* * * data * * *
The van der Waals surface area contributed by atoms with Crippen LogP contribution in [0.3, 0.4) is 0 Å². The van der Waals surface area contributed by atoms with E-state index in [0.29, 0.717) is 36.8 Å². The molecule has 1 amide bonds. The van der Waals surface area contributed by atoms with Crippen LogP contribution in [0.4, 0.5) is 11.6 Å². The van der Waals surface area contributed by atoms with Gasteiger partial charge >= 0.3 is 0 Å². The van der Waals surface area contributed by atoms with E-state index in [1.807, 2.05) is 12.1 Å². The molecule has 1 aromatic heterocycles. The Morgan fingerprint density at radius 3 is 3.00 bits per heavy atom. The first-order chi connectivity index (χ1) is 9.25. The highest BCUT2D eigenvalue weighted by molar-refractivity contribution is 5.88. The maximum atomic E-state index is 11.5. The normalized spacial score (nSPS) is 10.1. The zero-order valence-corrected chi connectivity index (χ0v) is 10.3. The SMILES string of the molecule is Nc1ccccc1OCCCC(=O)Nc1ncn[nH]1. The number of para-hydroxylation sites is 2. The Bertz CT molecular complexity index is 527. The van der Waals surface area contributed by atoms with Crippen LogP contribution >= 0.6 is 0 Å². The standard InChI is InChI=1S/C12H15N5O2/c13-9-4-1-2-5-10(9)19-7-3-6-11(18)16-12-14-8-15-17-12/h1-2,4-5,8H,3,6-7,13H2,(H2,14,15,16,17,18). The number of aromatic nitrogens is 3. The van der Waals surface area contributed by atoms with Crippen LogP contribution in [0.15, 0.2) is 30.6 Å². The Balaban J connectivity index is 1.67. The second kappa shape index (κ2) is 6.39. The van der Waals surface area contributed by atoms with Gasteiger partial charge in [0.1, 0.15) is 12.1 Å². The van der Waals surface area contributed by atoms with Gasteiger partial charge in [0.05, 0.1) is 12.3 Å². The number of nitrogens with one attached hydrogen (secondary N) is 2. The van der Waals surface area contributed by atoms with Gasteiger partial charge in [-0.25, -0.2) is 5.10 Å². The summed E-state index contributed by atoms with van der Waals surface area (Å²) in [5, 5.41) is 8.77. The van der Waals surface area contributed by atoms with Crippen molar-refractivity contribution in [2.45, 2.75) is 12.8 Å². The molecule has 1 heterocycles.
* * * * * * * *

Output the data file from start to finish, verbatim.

The van der Waals surface area contributed by atoms with Crippen LogP contribution in [0.3, 0.4) is 0 Å². The van der Waals surface area contributed by atoms with E-state index in [0.29, 0.717) is 36.8 Å². The molecule has 1 amide bonds. The van der Waals surface area contributed by atoms with Crippen LogP contribution in [0.4, 0.5) is 11.6 Å². The van der Waals surface area contributed by atoms with Gasteiger partial charge >= 0.3 is 0 Å². The van der Waals surface area contributed by atoms with E-state index in [1.807, 2.05) is 12.1 Å². The molecule has 1 aromatic heterocycles. The Morgan fingerprint density at radius 3 is 3.00 bits per heavy atom. The first-order chi connectivity index (χ1) is 9.25. The highest BCUT2D eigenvalue weighted by molar-refractivity contribution is 5.88. The maximum atomic E-state index is 11.5. The normalized spacial score (nSPS) is 10.1. The zero-order valence-corrected chi connectivity index (χ0v) is 10.3. The SMILES string of the molecule is Nc1ccccc1OCCCC(=O)Nc1ncn[nH]1. The number of para-hydroxylation sites is 2. The Bertz CT molecular complexity index is 527. The van der Waals surface area contributed by atoms with Crippen LogP contribution >= 0.6 is 0 Å². The standard InChI is InChI=1S/C12H15N5O2/c13-9-4-1-2-5-10(9)19-7-3-6-11(18)16-12-14-8-15-17-12/h1-2,4-5,8H,3,6-7,13H2,(H2,14,15,16,17,18). The number of aromatic nitrogens is 3. The van der Waals surface area contributed by atoms with Crippen LogP contribution in [0.15, 0.2) is 30.6 Å². The Balaban J connectivity index is 1.67. The second kappa shape index (κ2) is 6.39. The van der Waals surface area contributed by atoms with Gasteiger partial charge in [0.1, 0.15) is 12.1 Å². The van der Waals surface area contributed by atoms with Gasteiger partial charge in [0.05, 0.1) is 12.3 Å². The number of nitrogens with one attached hydrogen (secondary N) is 2. The van der Waals surface area contributed by atoms with Gasteiger partial charge in [-0.25, -0.2) is 5.10 Å². The summed E-state index contributed by atoms with van der Waals surface area (Å²) in [5, 5.41) is 8.77. The van der Waals surface area contributed by atoms with Crippen molar-refractivity contribution in [2.45, 2.75) is 12.8 Å². The molecule has 1 heterocycles.